PULASKI - The woman accused in March of intentionally starving a 4-year-old child down to 22 pounds has pleaded guilty to a single count of endangering the welfare of a child, a class A misdemeanor.
The child is in state custody after being removed from care of Sarah Diamond, 28, of 27 Marsden Drive, Mexico. Diamond was originally also charged with second-degree assault, a class D felony, for which she could have faced seven years in state prison.
Oswego County District Attorney Gregory Oakes’ office recommended the assault charge be dropped, leaving Diamond looking, at most, at a sentence of one year in county jail.
Judge James Ridgeway accepted Diamond’s guilty plea Nov. 13 in the town of Richland court and set sentencing for Jan. 22, 2020. He ordered a pre-sentence investigation be commenced, which he expects to be completed within six to eight weeks. He reminded Diamond a stay-away order preventing her from having any contact with the child victim is still in effect.
Diamond was arrested along with her 23-year-old boyfriend, Devon Buckner, by state police March 6 following a three- to four-month investigation in coordination with Child Protective Services and Oakes’ office. Both Diamond and Buckner were remanded to the Oswego County Correctional Facility in lieu of $2,500 bail or $5,000 bond, and both were bonded out by the next day.
The investigation stemmed from a report to state police by a staff member at an Oswego County school where the child was enrolled in a pre-kindergarten program. According to police, the child was not dressed appropriately for the weather conditions and was “extremely thin,” weighing 22 pounds.
According to the Centers for Disease Control and Prevention, the average (50th percentile) weight of a 4-year-old is 35 pounds. At 28 pounds, a 4-year-old would be in the 3rd percentile of all 4-year-olds, and at 22 pounds, a 4-year-old child is listed as in the one-tenth of one percent percentile, meaning 99.9 percent of all 4-year-olds weigh more than 22 pounds.
It was recommended Diamond and Buckner have the child seen by a doctor, but they refused to do so, according to police. At that point, the child’s health was considered to be in danger, and police obtained a court order demanding the child be seen.
The doctor, or doctors, reported the child was “way under nourished,” said New York State Police spokesman, Trooper Jack Keller. “They called it maltreatment and discuss it as chronic starvation.”
It was also determined the child had no prior existing health conditions.
The child was then removed by court order to foster care.
According to Keller, the original assault charge in this case did not imply the couple beat the child. Instead, it refers to the alleged intentional starvation of the 4-year-old which, under subdivision nine of the state penal law is defined as the intentional physical injury of a person under seven by a person over 18.
Buckner is the child’s biological father, but Diamond is not the child’s biological mother. The biological mother lives out of state, according to police.
Oakes responded to questions about the disposition of this case with regard to clarifying his office’s rationale for dropping the more serious assault charge against Sarah Diamond.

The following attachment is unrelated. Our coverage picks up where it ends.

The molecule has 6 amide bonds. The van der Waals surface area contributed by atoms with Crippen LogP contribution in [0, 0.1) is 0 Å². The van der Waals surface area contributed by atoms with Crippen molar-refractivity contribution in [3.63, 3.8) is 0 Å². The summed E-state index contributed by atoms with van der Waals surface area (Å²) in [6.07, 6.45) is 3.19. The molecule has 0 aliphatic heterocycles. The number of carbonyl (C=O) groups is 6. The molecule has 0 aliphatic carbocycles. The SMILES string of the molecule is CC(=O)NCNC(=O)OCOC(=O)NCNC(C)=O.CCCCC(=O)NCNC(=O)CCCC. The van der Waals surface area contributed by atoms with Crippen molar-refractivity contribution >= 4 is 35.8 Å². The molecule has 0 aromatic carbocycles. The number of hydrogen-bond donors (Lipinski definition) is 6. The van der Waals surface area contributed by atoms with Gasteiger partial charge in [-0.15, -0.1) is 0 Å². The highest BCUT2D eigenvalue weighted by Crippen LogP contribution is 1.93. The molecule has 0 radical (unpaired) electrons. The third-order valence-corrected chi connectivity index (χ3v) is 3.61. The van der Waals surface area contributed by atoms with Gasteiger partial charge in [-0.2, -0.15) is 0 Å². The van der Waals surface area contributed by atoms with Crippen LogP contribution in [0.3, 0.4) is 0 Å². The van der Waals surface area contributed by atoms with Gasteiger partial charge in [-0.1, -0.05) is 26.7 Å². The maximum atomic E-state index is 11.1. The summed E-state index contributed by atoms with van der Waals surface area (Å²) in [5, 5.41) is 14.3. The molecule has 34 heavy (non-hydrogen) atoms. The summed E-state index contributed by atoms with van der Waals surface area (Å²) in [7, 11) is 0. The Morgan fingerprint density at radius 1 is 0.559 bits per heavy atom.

This is what Oakes said:
“Although Sarah Diamond was initially charged with a felony offense, the case was resolved by a plea to the misdemeanor offense of Endangering the Welfare of a Child. This disposition was reached due to potential proof problems, as the victim was 4-years-old and could not provide an account of what happened and who was responsible. To convict Diamond of the assault, the people would have had to prove that she was solely or primarily responsible for starving the child, but the child’s father also lived in the home. “Complicating matters is the fact that Sarah Diamond has no legal relationship to the child, even though she lived in the home. Her mere presence is insufficient to establish responsibility for the alleged conduct. However, the prosecution was able to argue that Diamond’s presence in the home and her inaction endangered the child’s welfare.
“Although the DA’s Office has no role in custody matters, we absolutely consider the outcome in Family Court when resolving cases. It’s my understanding that Diamond complied with all requirements put in place by the Family Court regarding her own child. More significantly, it’s my understanding that the child’s father surrendered custody, which allowed for the victim to be placed for adoption.
“While the DA’s office could not require or request the surrender of parental rights, I suspect that Diamond and the father hoped their actions in Family Court would be favorably considered by our office. Our concern is always the child’s long-term well-being, and we welcomed the development to make sure that the victim remains safe.
I want to thank all of the DSS caseworkers and NYSP Investigator Charlotte Yerdon for all of their hard work in this case. Without their diligence and tenacity, it’s likely that there would be no conviction, and the child would still be in the home. By working together, we were able to save this child and keep her safe, and that’s a good outcome.”
Buckner, also of 27 Marsden Drive, has been scheduled to appear before Judge Ridgeway at least four times since his original arraignment. All of his appearances have been adjourned. Buckner showed up for an appearance Nov. 13 in the town of Richland court, but Buckner’s attorney, Anthony DiMartino, had left the building earlier, and therefore, that appearance too was adjourned.